In offices around the UK, Friday 24 June was not the most productive. Many staff had stayed up all night to watch events in the EU referendum unfurl; others had woken up in shock to find that a slim majority had voted in favour of Britain leaving the EU.
But for staff in companies that trade heavily in EU countries, or with large numbers of non-UK EU citizens, that drain on productivity came not just from shock or constantly refreshing news feeds to see the latest political surprise, but from real concern that their jobs could be at risk.
Jamie Dimon, chairman and chief executive of J. P. Morgan, was quick to address concerns, sending out a memo that very Friday to its 16,000 UK employees. “Regardless of today’s outcome, we will maintain a large presence in London, Bournemouth and Scotland, serving local clients as we have for more than 150 years,” it read.
But the memo did not shy away from the fact that there could be unpredictable times ahead, continuing: “In the months ahead, however, we may need to make changes to our European legal entity structure and the location of some roles. While these changes are not certain, we have to be prepared to comply with new laws as we serve our clients around the world. We will always do our best to take care of our people and do the right thing during times of change.”
A number of other employers have done the same, including RBS and Lloyds. Rolls-Royce, which was one of the organisations to lobby employees to back the remain campaign in the weeks running up to the referendum, sent a further memo to staff saying: “Although this is not the outcome the company would have chosen, Rolls-Royce remains committed to the United Kingdom where we are headquartered, directly employ over 23,000 workers and where we carry out a significant majority of our research and development.”
Don’t rush it
So if managers are looking to HR to support them in reassuring staff, what’s the best way to approach this? Peter Cheese, the CIPD chief executive, warned against “hasty decisions or knee-jerk reactions” either from government or employers, so rushing off a badly worded communication is not an option.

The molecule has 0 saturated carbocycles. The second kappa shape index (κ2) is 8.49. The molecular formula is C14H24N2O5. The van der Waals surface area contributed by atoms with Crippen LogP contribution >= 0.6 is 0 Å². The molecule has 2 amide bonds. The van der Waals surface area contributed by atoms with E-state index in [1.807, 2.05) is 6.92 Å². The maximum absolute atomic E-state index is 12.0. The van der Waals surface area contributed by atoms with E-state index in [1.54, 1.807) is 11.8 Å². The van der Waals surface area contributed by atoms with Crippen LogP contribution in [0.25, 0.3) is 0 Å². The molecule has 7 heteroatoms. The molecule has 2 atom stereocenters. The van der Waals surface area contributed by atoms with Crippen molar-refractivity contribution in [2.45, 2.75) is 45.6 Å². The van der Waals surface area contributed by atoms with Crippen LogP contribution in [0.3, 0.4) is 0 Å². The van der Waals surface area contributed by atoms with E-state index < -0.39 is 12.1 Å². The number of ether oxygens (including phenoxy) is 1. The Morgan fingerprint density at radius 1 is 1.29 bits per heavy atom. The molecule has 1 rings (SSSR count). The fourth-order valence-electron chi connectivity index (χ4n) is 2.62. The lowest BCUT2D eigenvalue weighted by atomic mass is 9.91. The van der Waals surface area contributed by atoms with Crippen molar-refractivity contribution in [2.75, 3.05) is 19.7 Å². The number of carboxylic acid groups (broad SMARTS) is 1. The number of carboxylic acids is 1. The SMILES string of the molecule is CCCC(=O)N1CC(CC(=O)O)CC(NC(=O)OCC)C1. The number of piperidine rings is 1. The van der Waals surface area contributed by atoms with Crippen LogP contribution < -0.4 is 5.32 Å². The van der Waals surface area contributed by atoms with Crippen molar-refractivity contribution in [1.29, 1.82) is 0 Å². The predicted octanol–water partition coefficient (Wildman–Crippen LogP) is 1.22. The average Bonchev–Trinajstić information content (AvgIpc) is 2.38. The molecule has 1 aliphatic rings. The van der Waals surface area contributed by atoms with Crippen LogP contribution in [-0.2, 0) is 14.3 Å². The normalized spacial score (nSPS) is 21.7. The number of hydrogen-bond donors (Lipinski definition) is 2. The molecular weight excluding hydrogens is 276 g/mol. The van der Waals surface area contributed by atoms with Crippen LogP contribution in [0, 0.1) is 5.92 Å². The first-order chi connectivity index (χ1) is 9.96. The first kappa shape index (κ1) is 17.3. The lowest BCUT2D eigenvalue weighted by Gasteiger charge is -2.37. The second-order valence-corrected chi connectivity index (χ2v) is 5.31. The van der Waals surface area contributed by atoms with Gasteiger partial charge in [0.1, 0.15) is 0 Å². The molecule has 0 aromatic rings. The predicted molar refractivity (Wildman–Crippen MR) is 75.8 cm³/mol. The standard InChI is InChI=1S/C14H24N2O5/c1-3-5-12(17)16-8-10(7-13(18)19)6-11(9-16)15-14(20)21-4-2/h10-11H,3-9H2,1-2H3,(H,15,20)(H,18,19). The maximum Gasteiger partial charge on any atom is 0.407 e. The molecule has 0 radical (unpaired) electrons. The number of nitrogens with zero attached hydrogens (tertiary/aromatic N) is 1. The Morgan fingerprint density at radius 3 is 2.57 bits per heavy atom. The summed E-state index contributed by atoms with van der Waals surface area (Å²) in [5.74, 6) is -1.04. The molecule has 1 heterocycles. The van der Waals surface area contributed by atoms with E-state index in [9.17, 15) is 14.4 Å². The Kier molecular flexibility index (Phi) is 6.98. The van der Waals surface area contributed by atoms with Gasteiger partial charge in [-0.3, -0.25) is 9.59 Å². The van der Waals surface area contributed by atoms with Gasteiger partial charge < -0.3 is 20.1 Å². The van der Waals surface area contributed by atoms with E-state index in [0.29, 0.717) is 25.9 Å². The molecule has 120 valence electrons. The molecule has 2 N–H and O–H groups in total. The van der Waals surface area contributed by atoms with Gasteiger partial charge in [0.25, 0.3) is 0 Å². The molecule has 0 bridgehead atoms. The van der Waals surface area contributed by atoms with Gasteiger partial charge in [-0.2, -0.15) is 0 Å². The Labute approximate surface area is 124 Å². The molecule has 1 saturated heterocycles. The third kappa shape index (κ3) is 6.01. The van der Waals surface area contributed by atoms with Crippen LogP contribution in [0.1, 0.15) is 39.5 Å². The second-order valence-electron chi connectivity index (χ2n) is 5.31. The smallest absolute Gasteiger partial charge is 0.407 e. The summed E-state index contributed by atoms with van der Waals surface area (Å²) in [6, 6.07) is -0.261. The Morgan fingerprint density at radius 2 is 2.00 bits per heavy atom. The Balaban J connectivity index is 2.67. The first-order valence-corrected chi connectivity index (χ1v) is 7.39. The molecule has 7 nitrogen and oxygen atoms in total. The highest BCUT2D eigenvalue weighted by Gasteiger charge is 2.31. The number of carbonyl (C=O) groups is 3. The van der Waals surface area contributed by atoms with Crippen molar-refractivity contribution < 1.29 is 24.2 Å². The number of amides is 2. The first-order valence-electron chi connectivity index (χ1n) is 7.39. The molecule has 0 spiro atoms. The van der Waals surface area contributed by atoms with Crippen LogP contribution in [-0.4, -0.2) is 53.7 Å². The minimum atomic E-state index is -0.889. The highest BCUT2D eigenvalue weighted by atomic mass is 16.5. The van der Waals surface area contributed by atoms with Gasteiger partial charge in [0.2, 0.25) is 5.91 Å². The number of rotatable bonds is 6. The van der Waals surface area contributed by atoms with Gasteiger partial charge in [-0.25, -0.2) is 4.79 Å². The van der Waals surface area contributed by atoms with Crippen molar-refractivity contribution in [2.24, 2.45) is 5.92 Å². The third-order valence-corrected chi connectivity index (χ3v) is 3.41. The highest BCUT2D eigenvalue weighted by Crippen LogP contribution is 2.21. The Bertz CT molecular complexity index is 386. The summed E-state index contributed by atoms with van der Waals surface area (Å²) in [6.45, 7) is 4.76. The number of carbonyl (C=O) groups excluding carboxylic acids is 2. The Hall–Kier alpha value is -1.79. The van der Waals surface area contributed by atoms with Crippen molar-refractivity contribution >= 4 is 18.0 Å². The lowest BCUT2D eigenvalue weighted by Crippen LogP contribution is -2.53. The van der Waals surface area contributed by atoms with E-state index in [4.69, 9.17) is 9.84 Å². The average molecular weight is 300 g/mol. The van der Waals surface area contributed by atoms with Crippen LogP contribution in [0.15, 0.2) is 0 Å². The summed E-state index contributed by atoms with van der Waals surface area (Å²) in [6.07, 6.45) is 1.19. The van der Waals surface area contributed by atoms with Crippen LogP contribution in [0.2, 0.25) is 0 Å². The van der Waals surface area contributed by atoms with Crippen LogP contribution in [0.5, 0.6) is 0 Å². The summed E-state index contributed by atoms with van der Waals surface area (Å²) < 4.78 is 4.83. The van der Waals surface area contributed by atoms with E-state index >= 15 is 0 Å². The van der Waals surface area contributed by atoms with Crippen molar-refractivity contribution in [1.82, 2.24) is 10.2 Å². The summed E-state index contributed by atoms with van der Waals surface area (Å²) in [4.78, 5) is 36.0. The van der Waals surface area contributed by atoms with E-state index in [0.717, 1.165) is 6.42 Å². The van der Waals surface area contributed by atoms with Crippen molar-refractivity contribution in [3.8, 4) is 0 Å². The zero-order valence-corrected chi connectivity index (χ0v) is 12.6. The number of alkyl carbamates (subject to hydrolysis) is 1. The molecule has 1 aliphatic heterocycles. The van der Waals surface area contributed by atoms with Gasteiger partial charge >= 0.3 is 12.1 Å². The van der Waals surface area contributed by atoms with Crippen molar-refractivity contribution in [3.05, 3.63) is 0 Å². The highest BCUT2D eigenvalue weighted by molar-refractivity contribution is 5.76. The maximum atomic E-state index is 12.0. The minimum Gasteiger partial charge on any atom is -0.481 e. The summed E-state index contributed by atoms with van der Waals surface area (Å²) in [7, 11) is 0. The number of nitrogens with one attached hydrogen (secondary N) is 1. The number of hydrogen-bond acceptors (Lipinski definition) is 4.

“It’s absolutely not too late to send something out,” explains Eugene Farrell, head of trauma support services at AXA PPP. “The decision has caused a considerable amount of anxiety for many people and they’re only now starting to consider what the bigger questions might be.”
Farrell adds that those concerns might not just be limited to employment status or potential redundancies, but any number of knock-on issues such as the impact of Brexit on housing prices or members of the family working abroad in EU countries. The decision may have also inflamed any differences of opinion, which may boil over in the form of office banter.
Either way, the message should be the same: nobody really knows what will happen, but we’ll tell you once we do. John Salt, sales and marketing director for Totaljobs, says making this clear should be a priority. “There are still many unknowns, but it’s important for employees to hear from their employer in a reassuring, calm manner, that nothing will change in the short term,” he advises.
“For EU passport holders, one-to-one conversations can be welcome, especially at a time when they may be feeling particularly vulnerable after the result of the referendum.”
Keep it simple
One thing organisations should avoid at all costs is over-complicating the changes by introducing a web of new processes and bombarding employees with information on them.
“Ruthless prioritisation is a good way to start this process of simplification. It creates clarity for yourself and others on what to focus on and, perhaps more importantly, what not to focus on, in order to enable action in times of complexity and uncertainty,” says Simon Hayward, CEO of Cirrus Connect, a leadership consultancy.